Locker, for his part, insists that he never even thought about a comeback. That seems like a stretch, and so I ask: “What about when you watch Marcus Mariota sling it all over the field for the Titans?”

“Well, heck yeah, that looks fun,” Locker says. “But I never had any doubt. Never once have I regretted what I did. Naw. No way.”

Hasselbeck relays that he heard coach Chip Kelly wanted to sign Locker to the Eagles’ roster in 2015. The veteran QB recommended Locker to his own team, the Colts, that same season after he was injured in relief of Andrew Luck. Hasselbeck even dialed up his old buddy to gauge his interest.

“I’ve got a big softball game tonight,” Locker told him by way of explanation.


Decision made, career over, Locker returned to Ferndale and moved his family in with Scott and Anita while he remodeled his grandparents’ house. During the day, father and son did demo work, tearing out walls and installing new sheetrock. At night, Jake did the dishes and took the garbage out and read the Bible. Locker used some of his NFL earnings to buy cows and chickens for his remodeled farm; he hired contractors to move the fireplace and add a pantry and raise the ceilings in the living room as high as 13 feet. It was the closest he would come to directing an offense after football. It also marked the first time his outward-facing self was the same as his private one.

For that first year of retirement, the year he turned 27, Locker didn’t watch the game much. He had stopped drinking not long after the church conference. He told his father that his favorite gridiron memory remained the state title he’d won with Ferndale—not his Holiday Bowl victory over Nebraska, not draft night. Well-meaning strangers, meanwhile, continued to ask about a comeback. He would answer that he was done with football and they’d pivot. So how do you keep busy? “And that was interesting, this idea that you have to be busy to be valuable,” he says. “That I couldn’t just be a dad.”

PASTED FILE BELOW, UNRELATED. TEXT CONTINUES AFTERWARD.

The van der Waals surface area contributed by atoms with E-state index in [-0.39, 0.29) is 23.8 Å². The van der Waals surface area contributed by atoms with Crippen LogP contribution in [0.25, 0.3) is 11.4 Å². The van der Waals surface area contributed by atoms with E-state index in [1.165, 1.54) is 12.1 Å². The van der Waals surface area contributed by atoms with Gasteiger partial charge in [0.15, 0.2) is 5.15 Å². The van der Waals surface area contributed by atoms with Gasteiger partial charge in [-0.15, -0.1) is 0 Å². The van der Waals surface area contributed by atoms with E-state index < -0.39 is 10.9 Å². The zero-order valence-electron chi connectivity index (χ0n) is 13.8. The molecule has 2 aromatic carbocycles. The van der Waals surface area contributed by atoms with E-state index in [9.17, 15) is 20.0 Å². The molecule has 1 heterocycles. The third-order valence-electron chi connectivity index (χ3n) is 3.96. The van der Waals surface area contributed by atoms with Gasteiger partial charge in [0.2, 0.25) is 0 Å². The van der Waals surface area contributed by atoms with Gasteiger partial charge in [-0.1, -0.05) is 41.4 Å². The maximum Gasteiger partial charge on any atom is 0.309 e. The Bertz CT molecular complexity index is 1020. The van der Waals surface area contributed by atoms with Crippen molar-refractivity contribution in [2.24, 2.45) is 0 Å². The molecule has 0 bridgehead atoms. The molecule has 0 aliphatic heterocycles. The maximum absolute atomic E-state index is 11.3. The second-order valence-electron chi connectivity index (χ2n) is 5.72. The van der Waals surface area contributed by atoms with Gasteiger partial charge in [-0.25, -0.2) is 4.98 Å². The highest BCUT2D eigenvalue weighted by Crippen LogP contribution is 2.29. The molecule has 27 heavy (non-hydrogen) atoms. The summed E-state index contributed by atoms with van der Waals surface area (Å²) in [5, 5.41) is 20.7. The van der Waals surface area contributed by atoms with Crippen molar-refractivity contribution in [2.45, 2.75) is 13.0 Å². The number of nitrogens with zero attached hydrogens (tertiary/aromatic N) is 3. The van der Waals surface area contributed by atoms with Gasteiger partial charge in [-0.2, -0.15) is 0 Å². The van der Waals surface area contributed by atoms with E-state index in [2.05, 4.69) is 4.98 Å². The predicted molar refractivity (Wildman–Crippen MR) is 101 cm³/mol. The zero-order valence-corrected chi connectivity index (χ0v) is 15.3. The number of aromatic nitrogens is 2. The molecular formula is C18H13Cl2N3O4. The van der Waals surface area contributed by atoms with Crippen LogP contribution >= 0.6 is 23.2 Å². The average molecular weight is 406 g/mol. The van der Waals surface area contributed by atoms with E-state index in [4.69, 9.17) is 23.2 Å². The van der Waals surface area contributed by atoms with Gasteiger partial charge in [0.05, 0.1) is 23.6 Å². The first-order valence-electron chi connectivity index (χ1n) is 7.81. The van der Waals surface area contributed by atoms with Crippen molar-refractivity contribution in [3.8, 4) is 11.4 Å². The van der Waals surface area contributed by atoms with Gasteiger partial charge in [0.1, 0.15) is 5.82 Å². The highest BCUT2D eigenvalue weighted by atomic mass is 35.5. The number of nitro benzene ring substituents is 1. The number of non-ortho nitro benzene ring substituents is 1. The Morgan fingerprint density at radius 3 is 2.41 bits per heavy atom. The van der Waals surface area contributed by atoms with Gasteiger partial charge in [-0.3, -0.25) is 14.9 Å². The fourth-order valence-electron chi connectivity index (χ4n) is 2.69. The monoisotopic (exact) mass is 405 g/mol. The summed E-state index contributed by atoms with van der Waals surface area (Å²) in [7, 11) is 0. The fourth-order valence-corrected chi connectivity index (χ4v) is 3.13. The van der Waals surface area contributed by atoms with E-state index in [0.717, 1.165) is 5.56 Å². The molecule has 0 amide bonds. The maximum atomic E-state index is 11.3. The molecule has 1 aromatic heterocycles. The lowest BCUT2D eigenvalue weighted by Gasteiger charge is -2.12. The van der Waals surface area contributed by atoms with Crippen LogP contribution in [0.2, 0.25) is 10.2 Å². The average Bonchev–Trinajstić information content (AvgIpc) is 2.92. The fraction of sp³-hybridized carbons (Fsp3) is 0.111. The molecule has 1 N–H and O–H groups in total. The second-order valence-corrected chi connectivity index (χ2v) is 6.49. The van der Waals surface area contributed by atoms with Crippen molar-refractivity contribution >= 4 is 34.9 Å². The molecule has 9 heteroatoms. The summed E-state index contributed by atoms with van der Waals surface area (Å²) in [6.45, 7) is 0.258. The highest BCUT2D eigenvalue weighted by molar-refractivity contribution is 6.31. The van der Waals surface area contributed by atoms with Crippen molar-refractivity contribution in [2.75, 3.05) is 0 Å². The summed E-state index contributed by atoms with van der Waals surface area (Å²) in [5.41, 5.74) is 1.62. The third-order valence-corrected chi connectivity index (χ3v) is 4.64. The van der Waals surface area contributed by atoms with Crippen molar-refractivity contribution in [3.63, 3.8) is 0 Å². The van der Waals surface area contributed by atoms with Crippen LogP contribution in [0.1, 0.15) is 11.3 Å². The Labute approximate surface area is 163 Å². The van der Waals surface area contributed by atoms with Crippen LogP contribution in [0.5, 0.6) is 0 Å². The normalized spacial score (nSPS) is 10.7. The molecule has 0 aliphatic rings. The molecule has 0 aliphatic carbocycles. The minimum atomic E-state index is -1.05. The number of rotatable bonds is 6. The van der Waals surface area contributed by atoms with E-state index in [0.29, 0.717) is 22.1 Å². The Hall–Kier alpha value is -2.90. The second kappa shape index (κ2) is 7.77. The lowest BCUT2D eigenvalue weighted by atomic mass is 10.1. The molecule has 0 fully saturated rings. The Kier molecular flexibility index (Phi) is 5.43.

Locker did some volunteer work with the Fellowship of Christian Athletes, ministering to local players, coaches and businessmen. He mentored the quarterbacks at his old high school, including last year’s starter, James Hinson, whose post-practice dedication sometimes reminds Locker of his own. He works as a life coach and leadership consultant at a local lumber company and co-owns the town gym, which he named the Locker Room. On weekends he hunts birds, deer and turkey, and spends time with his kids. He still works out every morning, still throws the football around occasionally. But, please, don’t get any ideas.

Joe Robbins/Getty Images

As controversy swirled last fall about NFL players kneeling for the anthem, Locker called up one of his old Titans wideouts, Nate Washington, in hopes of better understanding the position of protesting African-American players. They spoke about race and police brutality and Jesus and the need for everyone to better understand their neighbors. But football never came up. “That’s Jake,” says Washington.

The NFL moved on—always does—and with each passing year fewer people ask Locker about his comeback. The fact that the local Seahawks, or even his old team, the Titans, could have used a solid backup in 2017 went unsaid. Locker is busy raising cattle, milking cows, writing about theology. His career is but a memory that many have already forgotten.

But not Hasselbeck. “Look,” he says. “Every coach I ever played for says these are the priorities: faith, family, football. But no one really lives that way. No one. Jake didn’t retire. He put family and faith first. This is the way I judge people now: If you don’t like Jake Locker, I don’t think I can like you.”

Back inside the house he remodeled, Locker grabs a cinnamon roll, Blake still cradled in his arm. A fire roars. The Pats-Jets game is little more than background noise. Cooper holds up a drawing and points to a stick figure carrying something under its right arm.

“Is that a football?” Scott asks.

Cooper shakes his head. He doesn’t see the man he drew as a football player. The man he drew is holding a baby. He points again.

Daddy,” he says.

Locker smiles. This is the life he wanted, the only life that matters now. “Amen, right?” he says. He hands Blake back to me and we’re silent for a while. Sitting in Jake Locker’s living room, I hold my son a little tighter than before.

Question or comment? Email us at talkback@themmqb.com.

HOLE YARDS PAR R1 R2 R3 R4
OUT
HOLE YARDS PAR R1 R2 R3 R4
IN
Eagle (-2)
Birdie (-1)
Bogey (+1)
Double Bogey (+2)